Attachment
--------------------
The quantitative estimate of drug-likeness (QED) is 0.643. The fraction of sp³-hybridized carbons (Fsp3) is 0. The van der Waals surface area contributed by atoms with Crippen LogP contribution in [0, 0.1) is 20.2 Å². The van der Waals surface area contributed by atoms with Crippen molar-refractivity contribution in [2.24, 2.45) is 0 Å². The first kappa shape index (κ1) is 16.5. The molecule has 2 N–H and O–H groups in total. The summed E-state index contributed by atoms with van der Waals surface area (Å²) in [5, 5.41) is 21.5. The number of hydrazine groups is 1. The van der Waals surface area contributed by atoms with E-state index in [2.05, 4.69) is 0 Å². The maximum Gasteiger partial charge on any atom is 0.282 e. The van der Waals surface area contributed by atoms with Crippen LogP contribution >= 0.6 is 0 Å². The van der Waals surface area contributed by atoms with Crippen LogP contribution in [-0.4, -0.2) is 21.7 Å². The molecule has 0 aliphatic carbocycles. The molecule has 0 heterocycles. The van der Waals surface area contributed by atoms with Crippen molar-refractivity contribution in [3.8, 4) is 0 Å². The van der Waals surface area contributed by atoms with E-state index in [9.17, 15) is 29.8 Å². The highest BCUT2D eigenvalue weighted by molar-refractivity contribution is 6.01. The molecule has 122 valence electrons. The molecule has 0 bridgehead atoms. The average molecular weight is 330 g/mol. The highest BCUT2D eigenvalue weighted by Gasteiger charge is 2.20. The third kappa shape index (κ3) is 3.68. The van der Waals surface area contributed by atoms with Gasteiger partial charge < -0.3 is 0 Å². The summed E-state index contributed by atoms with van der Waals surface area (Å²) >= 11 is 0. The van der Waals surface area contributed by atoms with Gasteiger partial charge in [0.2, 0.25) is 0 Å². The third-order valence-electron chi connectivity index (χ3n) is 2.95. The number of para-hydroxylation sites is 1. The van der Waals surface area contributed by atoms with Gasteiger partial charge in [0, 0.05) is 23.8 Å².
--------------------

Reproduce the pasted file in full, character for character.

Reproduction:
The quantitative estimate of drug-likeness (QED) is 0.643. The fraction of sp³-hybridized carbons (Fsp3) is 0. The van der Waals surface area contributed by atoms with Crippen LogP contribution in [0, 0.1) is 20.2 Å². The van der Waals surface area contributed by atoms with Crippen molar-refractivity contribution in [2.24, 2.45) is 0 Å². The first kappa shape index (κ1) is 16.5. The molecule has 2 N–H and O–H groups in total. The summed E-state index contributed by atoms with van der Waals surface area (Å²) in [5, 5.41) is 21.5. The number of hydrazine groups is 1. The van der Waals surface area contributed by atoms with E-state index in [2.05, 4.69) is 0 Å². The maximum Gasteiger partial charge on any atom is 0.282 e. The van der Waals surface area contributed by atoms with Crippen LogP contribution >= 0.6 is 0 Å². The van der Waals surface area contributed by atoms with Crippen LogP contribution in [-0.4, -0.2) is 21.7 Å². The molecule has 0 aliphatic carbocycles. The molecule has 0 heterocycles. The van der Waals surface area contributed by atoms with Crippen molar-refractivity contribution in [3.8, 4) is 0 Å². The van der Waals surface area contributed by atoms with E-state index in [9.17, 15) is 29.8 Å². The highest BCUT2D eigenvalue weighted by molar-refractivity contribution is 6.01. The molecule has 122 valence electrons. The molecule has 0 bridgehead atoms. The average molecular weight is 330 g/mol. The highest BCUT2D eigenvalue weighted by Gasteiger charge is 2.20. The third kappa shape index (κ3) is 3.68. The van der Waals surface area contributed by atoms with Gasteiger partial charge < -0.3 is 0 Å². The summed E-state index contributed by atoms with van der Waals surface area (Å²) >= 11 is 0. The van der Waals surface area contributed by atoms with Gasteiger partial charge in [0.2, 0.25) is 0 Å². The third-order valence-electron chi connectivity index (χ3n) is 2.95. The number of para-hydroxylation sites is 1. The van der Waals surface area contributed by atoms with Gasteiger partial charge in [0, 0.05) is 23.8 Å².